Probe International Special Report: Grainne Ryder argues that China’s new electricity regulator should initiate a full-cost review of state dam-building in earthquake-prone Yunnan province.
(May 14, 2006) China’s US$4 billion (HK$31 billion) dam in Henan province across the Yellow River has been unable to find customers for its electricity, according to its vice-general manager, Wang Xianwu.
(May 14, 2006) Chinese leaders are drawing up plans to use nuclear explosions, in breach of the international test-ban treaty, to blast a tunnel through the Himalayas for the world’s biggest hydroelectric plant.
(May 8, 2006) China is speeding up the preparation for its second largest hydro power plant in southwest China’s Yunnan Provinces along the Lancang River.
(April 25, 2006) Background information on the plans to dam the Nu River, one of only two major rivers in China unfragmented by dams.
(April 25, 2006) Yu Xiaogang, who has won a 2006 Goldman Environmental Prize, led a group of Nu valley farmers on a field trip two years ago to visit the Manwan dam on the Lancang (Mekong) River. The visitors were shocked at the destitution they found.
(April 6, 2006) Ertan is asking for a 10-year deferral of loan repayments, including some to the World Bank. Since opening in 1998, the Ertan dam has lost an average of US$145 million annually due to an electricity glut in Sichuan province.
(April 1, 2006) Longtan Power Station will be second in size to the Three Gorges dam but officials say it will require far fewer people to be relocated.
(March 30, 2006) In the pattern of the Longtan Power Station and the Three Gorges Power Station, China is set to start building another world-class hydropower station before the end of this year – the Xiaowan Power Station at Lancang River in Yunnan province.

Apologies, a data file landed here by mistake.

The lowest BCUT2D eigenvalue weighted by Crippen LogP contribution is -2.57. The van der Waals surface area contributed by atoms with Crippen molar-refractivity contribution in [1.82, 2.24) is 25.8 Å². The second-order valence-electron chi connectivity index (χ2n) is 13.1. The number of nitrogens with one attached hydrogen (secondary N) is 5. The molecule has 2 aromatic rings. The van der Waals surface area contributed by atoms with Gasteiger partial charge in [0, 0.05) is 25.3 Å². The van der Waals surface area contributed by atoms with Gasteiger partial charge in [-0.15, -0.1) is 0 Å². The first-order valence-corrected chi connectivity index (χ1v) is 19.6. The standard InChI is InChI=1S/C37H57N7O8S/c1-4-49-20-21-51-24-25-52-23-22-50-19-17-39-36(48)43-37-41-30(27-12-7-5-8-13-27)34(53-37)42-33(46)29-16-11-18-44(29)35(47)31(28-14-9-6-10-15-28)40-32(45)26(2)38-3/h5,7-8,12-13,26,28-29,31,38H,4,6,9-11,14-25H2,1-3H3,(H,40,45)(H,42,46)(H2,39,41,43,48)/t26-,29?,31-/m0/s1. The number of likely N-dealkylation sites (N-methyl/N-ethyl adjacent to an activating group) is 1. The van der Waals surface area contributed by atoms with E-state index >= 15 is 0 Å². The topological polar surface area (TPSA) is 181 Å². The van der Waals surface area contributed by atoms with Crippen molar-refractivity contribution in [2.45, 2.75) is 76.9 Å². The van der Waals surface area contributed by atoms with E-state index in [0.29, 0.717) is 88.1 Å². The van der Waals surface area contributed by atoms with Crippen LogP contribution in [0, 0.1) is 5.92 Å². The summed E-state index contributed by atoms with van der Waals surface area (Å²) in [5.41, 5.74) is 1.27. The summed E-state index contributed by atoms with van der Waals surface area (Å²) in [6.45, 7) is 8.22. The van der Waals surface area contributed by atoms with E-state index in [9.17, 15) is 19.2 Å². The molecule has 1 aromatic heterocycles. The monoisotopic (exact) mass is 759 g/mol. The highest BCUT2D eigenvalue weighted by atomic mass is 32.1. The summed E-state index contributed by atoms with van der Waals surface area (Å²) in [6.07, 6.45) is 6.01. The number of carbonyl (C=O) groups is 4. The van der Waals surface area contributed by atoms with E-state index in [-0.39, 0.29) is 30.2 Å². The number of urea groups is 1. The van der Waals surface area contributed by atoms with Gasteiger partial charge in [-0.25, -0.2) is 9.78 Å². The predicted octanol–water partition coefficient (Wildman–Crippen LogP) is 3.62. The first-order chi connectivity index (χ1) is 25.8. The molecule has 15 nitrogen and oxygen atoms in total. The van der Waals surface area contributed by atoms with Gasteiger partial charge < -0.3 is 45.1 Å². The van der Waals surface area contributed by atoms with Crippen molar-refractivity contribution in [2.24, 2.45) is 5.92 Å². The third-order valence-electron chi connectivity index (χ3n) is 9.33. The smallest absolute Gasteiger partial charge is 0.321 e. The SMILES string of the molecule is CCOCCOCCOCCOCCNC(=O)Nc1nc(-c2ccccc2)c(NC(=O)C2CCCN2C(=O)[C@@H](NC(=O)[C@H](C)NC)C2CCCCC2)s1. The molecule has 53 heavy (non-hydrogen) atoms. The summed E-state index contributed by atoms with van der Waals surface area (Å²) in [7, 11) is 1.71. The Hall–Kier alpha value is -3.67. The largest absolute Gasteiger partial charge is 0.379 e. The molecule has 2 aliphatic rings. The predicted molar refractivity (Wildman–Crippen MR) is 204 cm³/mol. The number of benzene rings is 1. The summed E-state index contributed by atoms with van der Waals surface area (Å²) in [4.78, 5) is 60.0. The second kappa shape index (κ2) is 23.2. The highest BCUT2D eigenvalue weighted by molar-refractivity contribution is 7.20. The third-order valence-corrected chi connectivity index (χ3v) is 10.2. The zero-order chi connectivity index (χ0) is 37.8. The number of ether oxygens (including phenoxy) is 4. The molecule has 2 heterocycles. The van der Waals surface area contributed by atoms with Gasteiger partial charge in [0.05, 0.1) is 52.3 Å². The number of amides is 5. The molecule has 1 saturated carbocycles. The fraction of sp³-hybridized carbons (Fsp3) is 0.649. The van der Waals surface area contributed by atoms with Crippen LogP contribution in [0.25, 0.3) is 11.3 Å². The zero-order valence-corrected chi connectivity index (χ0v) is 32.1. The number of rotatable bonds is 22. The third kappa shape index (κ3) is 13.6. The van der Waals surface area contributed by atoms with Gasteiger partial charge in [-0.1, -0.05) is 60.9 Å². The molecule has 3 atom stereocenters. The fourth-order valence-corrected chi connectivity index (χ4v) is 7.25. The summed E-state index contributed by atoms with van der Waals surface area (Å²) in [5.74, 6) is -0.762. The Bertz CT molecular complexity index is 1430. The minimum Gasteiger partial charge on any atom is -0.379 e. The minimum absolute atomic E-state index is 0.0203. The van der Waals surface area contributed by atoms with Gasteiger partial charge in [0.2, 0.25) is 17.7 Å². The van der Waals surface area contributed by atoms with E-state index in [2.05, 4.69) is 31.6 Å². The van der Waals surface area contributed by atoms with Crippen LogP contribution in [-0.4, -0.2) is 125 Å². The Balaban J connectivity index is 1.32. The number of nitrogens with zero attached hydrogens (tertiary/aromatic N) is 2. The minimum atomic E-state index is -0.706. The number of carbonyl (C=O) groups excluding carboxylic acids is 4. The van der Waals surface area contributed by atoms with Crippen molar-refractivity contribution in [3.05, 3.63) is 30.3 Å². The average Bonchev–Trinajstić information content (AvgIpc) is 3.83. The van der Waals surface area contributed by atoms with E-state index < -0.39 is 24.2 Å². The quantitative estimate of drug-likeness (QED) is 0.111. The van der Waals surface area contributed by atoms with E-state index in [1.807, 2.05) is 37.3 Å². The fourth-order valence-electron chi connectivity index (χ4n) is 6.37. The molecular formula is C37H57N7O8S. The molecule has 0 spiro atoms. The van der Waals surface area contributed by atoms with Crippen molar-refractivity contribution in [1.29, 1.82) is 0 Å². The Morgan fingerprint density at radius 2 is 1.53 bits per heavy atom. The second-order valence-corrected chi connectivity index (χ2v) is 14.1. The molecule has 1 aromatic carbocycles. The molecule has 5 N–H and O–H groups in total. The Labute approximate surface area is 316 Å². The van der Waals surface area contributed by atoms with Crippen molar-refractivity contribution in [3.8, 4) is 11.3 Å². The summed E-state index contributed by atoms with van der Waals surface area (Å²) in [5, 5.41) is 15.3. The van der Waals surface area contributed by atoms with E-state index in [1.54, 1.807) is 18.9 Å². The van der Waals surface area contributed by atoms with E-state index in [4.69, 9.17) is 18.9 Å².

(March 22, 2006) Chongqing, the sprawling municipality at the upstream end of the Three Gorges reservoir, has revealed a plan to build two big dams on the main channel of the Yangtze River, the Chongqing Morning Post (Chongqing chenbao) reported yesterday [Mar 21].
(March 21, 2006) Information on just a few of the scores of dams planned for the Yangtze and Jinsha (as the upper Yangtze is called).
(March 7, 2006) The China Yangtze Three Gorges Project Development Corporation announced this year it would build two giant dams on the Golden Sands River, which it says are urgently needed to trap sediment that would otherwise flow into the Three Gorges reservoir.
(March 4, 2006) China’s top environmental agency last week issued a set of “provisional guidelines” on the public’s right to participate in decision-making on large projects such as big dams.
(October 19, 2005) As controversy swirls in China around development plans for the Nu River in Yunnan province, 90 environmental and community groups in Burma and Thailand have lodged their own appeal with Beijing to keep the pristine international river free of dams.
(September 29, 2005) ‘The government talks about environmental protection being a priority, so why then do we have to move away from this beautiful valley at the expense of the environment?’ – A villager’s lament in a CCTV documentary on Tiger Leaping Gorge.